Cleaning Up the Creek – Coyote Creek Homeless Stream Stewards Program


Environmentalists have long been eager to clean up our urban streams to make them safe places for fish, wildlife, and our communities. One local environmental organization, the Santa Clara County Creeks Coalition, was organizing volunteer events, hoping to help clean up the stream, but found it challenging to keep up with the trash that gets left along Coyote Creek. Three years ago, the organization launched the Coyote Creek Homeless Stream Stewards program, to incentivize local homeless residents to help protect the creeks and clean up trash. As part of the program, a staff coordinator, hired from within the community, would hand out garden size trash bags and organize cleanup events. At every cleanup event, creek community members would get a raffle ticket to win gift cards for Safeway or other businesses. The program is supported by the Authority's Measure Q Urban Open Space Grant Program. The Stewards program's goal was to pick up 30,000 pounds of trash – they tripled this goal and cleared almost 100,000 pounds (48 tons) of trash from the creek!

Who Am I?

RC Western Sycamore

I tower in the sky, growing 65 to 80 feet tall in the open space preserves with long limbs reaching out at erratic angles. You can find me along creeks or wetlands from north of the Bay Area to Baja California, in or near the coast range. I have both male and female flowers and my female flowers mature into distinctive spiny ball-like fruits.

25 Years: Looking Back

This year we’re celebrating our 25th Anniversary – a quarter century of working to protect Santa Clara Valley’s natural environment, supporting agriculture, and connecting people to nature. Each month, we’ll be featuring some of the important moments and achievements from our history.

First trail opened in 2001
In May of 2001, the Boccardo Loop Trail at Sierra Vista Open Space Preserve was opened. This 3-mile loop trail with sweeping views over the Santa Clara Valley was the first Open Space Authority trail open to the public - a stunning way to kick off our commitment to protecting remarkable landscapes and providing access to the outdoors.

Santa Teresa Foothills property acquired in 2017
In May of 2017, the Open Space Authority purchased a historic 51.78-acre open space property in the Santa Teresa Foothills. This former agricultural parcel has outstanding views across the Almaden Valley towards Mt. Umunhum and is rich in Santa Clara Valley history. It was once part of the old Greystone Quarry, which operated from the late 1800s until 1906. Stone excavated from the quarry was used to construct the current San José Museum of Art, Cathedral Basilica of St. Joseph, and buildings at Stanford University.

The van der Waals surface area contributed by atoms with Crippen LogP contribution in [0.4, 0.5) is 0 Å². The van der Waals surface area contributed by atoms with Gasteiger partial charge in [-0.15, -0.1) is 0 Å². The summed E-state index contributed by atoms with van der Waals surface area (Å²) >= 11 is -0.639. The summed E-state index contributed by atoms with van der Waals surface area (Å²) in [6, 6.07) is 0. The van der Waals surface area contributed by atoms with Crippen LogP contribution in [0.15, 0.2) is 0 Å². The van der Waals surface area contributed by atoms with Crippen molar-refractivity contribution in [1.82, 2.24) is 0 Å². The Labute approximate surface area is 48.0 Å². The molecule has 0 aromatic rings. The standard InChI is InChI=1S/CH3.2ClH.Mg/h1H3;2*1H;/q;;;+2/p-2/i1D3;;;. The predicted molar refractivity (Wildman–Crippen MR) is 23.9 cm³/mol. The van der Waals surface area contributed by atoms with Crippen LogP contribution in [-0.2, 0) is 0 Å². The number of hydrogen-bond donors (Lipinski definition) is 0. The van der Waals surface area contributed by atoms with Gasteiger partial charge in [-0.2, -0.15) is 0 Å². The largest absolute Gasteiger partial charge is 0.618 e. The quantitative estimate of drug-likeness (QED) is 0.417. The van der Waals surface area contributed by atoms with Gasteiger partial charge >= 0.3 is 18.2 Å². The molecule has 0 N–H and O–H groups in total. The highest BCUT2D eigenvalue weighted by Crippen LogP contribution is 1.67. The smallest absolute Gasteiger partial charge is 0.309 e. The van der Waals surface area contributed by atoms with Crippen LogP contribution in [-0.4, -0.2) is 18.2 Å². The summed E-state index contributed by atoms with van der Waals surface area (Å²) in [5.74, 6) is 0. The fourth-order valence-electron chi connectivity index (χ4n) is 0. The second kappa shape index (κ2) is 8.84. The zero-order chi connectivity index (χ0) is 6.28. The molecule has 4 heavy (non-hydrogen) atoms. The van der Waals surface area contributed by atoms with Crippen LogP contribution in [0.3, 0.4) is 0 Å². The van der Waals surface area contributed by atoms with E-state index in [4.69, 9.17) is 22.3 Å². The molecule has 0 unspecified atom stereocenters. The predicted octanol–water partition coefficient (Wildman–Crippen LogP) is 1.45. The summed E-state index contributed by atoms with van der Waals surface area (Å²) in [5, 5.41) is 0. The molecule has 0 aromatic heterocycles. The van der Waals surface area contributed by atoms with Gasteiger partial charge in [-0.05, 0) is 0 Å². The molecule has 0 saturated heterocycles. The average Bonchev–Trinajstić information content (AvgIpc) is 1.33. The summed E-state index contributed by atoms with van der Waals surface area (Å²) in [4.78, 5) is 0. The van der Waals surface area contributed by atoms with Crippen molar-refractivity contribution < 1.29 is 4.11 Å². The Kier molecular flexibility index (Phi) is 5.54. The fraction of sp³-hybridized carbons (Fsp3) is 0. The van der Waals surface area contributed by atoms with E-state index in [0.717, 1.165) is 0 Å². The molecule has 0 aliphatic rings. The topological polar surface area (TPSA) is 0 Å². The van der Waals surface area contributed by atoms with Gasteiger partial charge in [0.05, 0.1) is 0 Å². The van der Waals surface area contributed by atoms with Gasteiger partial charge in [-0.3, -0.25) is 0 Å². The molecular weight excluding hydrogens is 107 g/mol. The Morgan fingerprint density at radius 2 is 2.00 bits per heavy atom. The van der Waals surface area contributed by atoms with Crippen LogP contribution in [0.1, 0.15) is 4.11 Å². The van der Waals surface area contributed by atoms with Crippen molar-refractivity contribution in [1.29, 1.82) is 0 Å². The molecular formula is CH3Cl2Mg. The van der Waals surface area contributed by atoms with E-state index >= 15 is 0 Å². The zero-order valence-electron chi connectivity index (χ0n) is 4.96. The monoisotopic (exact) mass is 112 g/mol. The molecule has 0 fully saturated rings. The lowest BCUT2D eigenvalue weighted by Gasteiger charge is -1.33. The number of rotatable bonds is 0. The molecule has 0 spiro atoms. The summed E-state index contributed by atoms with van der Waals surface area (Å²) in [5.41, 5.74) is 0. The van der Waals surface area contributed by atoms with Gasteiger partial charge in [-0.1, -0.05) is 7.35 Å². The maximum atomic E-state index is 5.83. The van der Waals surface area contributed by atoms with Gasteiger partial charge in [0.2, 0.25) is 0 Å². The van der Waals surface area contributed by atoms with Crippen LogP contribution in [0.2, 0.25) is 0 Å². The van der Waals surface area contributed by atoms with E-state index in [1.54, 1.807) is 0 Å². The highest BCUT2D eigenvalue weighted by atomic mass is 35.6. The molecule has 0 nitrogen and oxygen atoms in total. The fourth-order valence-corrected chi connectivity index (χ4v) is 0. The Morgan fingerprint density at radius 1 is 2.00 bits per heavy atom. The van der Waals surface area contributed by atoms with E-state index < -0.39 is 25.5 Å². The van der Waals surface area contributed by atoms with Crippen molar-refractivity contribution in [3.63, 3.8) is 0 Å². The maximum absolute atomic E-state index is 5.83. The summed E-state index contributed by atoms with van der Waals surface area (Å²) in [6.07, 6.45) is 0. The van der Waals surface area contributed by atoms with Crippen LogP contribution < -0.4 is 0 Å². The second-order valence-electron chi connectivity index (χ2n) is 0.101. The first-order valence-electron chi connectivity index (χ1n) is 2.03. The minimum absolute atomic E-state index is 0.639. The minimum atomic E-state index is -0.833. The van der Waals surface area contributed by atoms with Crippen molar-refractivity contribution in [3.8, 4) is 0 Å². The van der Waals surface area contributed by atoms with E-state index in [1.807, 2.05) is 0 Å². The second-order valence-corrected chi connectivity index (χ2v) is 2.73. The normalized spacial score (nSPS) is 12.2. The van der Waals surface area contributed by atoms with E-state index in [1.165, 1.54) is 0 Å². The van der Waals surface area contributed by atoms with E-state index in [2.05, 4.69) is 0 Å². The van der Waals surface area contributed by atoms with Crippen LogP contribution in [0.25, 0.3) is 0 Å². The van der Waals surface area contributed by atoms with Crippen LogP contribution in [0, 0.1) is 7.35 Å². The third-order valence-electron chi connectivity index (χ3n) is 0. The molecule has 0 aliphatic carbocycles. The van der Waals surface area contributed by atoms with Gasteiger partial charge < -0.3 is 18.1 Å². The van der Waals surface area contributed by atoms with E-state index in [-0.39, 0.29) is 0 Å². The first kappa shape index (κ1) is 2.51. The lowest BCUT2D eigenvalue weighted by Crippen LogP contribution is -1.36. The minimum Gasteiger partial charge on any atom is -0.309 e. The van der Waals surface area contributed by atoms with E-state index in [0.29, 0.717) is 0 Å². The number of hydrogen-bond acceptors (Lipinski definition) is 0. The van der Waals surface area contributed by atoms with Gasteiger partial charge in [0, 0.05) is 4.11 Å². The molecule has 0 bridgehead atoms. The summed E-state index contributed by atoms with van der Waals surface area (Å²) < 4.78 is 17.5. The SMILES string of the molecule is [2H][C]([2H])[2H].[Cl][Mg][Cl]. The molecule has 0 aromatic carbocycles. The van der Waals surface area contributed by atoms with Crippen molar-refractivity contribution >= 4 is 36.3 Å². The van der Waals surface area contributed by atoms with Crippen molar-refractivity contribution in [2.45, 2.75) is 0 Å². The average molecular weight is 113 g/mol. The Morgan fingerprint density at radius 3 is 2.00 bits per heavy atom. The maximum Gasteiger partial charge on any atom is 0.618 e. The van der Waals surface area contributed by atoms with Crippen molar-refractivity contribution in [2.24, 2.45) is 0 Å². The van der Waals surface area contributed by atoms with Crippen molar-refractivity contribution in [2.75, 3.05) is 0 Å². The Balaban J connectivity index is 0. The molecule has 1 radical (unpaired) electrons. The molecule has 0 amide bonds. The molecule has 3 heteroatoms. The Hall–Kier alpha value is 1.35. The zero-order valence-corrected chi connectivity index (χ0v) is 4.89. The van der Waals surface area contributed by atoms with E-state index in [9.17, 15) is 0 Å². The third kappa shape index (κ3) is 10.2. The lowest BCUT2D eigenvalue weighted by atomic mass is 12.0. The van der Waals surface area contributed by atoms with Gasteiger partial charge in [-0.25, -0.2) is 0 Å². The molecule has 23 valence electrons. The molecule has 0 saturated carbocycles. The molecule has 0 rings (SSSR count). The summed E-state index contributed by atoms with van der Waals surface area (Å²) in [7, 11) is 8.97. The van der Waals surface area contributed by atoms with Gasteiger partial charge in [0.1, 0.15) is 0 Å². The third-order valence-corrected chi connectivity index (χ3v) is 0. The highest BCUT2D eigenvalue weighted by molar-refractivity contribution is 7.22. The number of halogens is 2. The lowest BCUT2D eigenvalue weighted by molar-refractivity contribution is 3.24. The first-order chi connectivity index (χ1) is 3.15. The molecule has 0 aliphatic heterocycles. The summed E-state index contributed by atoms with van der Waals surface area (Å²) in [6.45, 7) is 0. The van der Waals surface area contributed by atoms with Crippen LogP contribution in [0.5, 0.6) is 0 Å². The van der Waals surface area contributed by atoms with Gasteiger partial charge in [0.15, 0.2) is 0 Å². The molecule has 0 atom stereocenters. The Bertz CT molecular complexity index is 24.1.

Plein Air Finger Painting


Saturday, May 5, 2018
10 a.m. to 12 p.m.
Alviso Adobe Park
2087 Alviso Adobe Court, Milpitas

Plein Air is just the fancy term for outdoor painting, so bring your family for a whimsical fun experience. Children of all ages are welcome to paint in this beautiful park. We will show you how to paint animals and do other fun art with water-based paints. We encourage you to create something amazing to reflect your love of the outdoors!


A wetland that works!


Saturday, May 12, 2018
10 a.m. to 1 p.m.
Coyote Valley Open Space Preserve
550 Palm Avenue, Morgan Hill

Take a tour of Coyote Valley Open Space Preserve and learn about the South Valley Meadow Restoration Project. Visitors will walk to the edge of the meadow and see the progress, hear how the restoration was completed, and then hike up the trail to the overlook for a better view from above.


Paint the Preserve Plein Air


Saturday, May 19, 2018
10 a.m. to 1 p.m.
Rancho Cañada del Oro
Open Space Preserve
4289 Casa Loma Rd, Morgan Hill

Join us for a picturesque morning out in the preserve. No experience necessary - our guest artists will show you some techniques and let you paint to your heart's content. You will have the chance to meet local watercolor artists and receive guidance in painting landscapes. Registration is required for this event.


Who Am I? Answer


I’m the Western Sycamore tree. A good place to spot me is Rancho Cañada del Oro Open Space Preserve along the creek next to the Llagas Loop Trail. You can recognize me by my white bark with tan and gray patches. My leaves are broad and palm-shaped and they turn brilliant colors in the fall.

Photo Credits

Seniors walk - OSA Archive
- Alisha Maniglia, OSA Staff
Bay checkerspot butterfly - David Mauk, OSA Seasonal Educational Aide
Coyote Ridge - Derek Neumann, OSA Staff
School Garden - Joseph George Middle School, OSA Grantee
Stream Stewards - Santa Clara County Creeks Coalition, OSA Grantee
Sycamore leaves - OSA Archive
Leaf painting - OSA Archive
Wetland - Jake Smith, OSA Staff
Deer watercolor - Doug Greer, OSA Volunteer
Sycamore Tree - ccJohnidaDockens

Santa Clara Valley Open Space Authority | 408.224.7476 |